I’m That Spy Mom

I’m That Spy Mom
by Shauna Wallace

The date night ended in a disappointing conclusion, and it was all because my daughter’s friend misunderstood something my husband said before they left the house. In the next few moments, our distraught daughter returned to the house trembling and crying! When she explained what happened, we immediately insisted she go get the young man to come back to the house so we could clear it up. As the evening progressed they sat talking in the driveway, but it was taking forever! I couldn’t stand the suspense! I was wondering what in the world was going on and if everything was okay?

That’s when I said, “THAT’S IT”, and I announced to my husband…

“I’m going to see what’s happening!”

I snuck out my back door, crept stealthily around the back of the house, and tucked myself behind a shrub-covered wall convinced I was concealed. When I could see everything was fine, I slinked back through the door, gave my report to James, and we waited.

When the kids came back beaming, we knew all was well, but she had a question for me:

“Mom, were you spying on us?”

Now that’ll put a mom in an awkward situation! Do I deny it? Do I admit it? Because let’s be real, the only reason the kid is asking is that I’m busted!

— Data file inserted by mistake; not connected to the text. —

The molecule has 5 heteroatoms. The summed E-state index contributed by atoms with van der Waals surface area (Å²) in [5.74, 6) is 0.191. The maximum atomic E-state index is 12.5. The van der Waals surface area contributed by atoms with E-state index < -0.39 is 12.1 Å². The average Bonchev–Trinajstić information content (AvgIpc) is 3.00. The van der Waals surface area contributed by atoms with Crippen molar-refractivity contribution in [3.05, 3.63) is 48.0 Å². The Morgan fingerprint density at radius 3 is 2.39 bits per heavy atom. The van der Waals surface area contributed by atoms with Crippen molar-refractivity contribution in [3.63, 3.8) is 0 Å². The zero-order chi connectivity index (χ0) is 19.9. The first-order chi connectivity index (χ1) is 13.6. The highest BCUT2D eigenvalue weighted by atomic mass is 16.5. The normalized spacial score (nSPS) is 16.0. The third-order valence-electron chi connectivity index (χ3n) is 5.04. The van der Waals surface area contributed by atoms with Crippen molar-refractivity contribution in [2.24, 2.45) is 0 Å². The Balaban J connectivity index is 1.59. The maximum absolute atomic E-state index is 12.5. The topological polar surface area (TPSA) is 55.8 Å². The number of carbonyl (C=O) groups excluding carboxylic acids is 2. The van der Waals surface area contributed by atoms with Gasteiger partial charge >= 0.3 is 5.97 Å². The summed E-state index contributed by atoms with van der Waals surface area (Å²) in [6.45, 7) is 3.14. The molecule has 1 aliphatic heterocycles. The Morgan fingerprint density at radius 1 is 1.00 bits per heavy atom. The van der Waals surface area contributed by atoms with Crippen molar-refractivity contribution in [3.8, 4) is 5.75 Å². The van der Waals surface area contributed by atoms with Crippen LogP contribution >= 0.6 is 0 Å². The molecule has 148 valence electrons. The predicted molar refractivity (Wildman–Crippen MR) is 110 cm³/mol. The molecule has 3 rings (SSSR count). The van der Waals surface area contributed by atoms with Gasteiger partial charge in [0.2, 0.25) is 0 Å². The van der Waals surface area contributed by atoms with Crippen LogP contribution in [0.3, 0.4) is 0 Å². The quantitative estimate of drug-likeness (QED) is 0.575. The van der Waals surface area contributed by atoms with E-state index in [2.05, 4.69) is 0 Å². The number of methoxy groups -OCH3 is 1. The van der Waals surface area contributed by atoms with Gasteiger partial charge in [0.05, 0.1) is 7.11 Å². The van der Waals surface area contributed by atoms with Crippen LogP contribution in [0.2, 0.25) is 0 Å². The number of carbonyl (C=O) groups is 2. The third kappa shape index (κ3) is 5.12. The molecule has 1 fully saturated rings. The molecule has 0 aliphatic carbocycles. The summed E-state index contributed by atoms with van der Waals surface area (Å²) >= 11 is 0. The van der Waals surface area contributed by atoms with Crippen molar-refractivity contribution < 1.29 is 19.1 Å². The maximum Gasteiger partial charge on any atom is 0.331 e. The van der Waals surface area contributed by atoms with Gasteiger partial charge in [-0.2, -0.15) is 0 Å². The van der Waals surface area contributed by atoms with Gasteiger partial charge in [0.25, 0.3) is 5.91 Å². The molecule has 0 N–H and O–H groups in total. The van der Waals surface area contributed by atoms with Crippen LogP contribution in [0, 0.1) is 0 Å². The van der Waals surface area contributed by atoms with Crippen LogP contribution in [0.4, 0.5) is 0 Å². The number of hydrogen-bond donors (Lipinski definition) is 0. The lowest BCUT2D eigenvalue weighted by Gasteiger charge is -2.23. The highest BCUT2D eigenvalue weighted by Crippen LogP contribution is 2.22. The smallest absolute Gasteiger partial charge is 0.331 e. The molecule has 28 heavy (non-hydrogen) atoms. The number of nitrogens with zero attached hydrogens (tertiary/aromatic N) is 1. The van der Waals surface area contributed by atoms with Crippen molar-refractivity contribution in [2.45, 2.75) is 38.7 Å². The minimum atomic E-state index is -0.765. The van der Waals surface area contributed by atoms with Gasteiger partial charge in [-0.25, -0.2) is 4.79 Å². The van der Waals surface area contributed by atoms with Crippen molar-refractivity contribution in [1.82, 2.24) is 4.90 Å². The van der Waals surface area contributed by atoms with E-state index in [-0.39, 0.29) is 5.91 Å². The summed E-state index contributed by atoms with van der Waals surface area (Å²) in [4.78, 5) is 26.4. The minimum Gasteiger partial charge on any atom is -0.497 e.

“Well… As a matter of fact…FINE! I was! But only because I wanted to make sure that everything was OK!”

The thing that made it extra embarrassing is that her friend is the one who said, “Hey, is that your mom spying on us?”

We had a good laugh, but is it okay to spy on our kids? Over the years I’ve had a lot of conversations with moms like me who want to keep a watchful eye on our kids, but we don’t always know how much is too much. I’m here to tell you, the Bible gives us mamas permission to spy!

Proverbs 31:27 says, “She watches over the ways of her household, and does not eat the bread of idleness.”

The phrase watches over literally means to be a spy, giving us biblical authority to be secret intelligence agents in our homes and families. Metaphorically speaking, we are to be well-trained, highly alert operatives who survey people and places, collect information, check sources, evaluate data, and conduct covert missions for the well-being and security of our families and homes.

We’re the female version of “Big Brother is watching,” with eyes and ears everywhere. It’s our job to know what’s important and what’s not; what’s a distraction and what’s not; who or what is shaping their values; what serves God and what works against everything He’s trying to do in our lives and families; what we need to say “No” to and what’s worthy of our time, investment, husbands, and children.

It can be exhausting, especially with the pressure to be involved in all the right activities with all the right people multiplied by the number of people in our households, but we must be committed to actively monitoring who is where, doing what, saying what, and with whom, assessing and neutralizing threats, especially with the constant onslaught of electronic temptations and the perversion and dangers that lurk therein.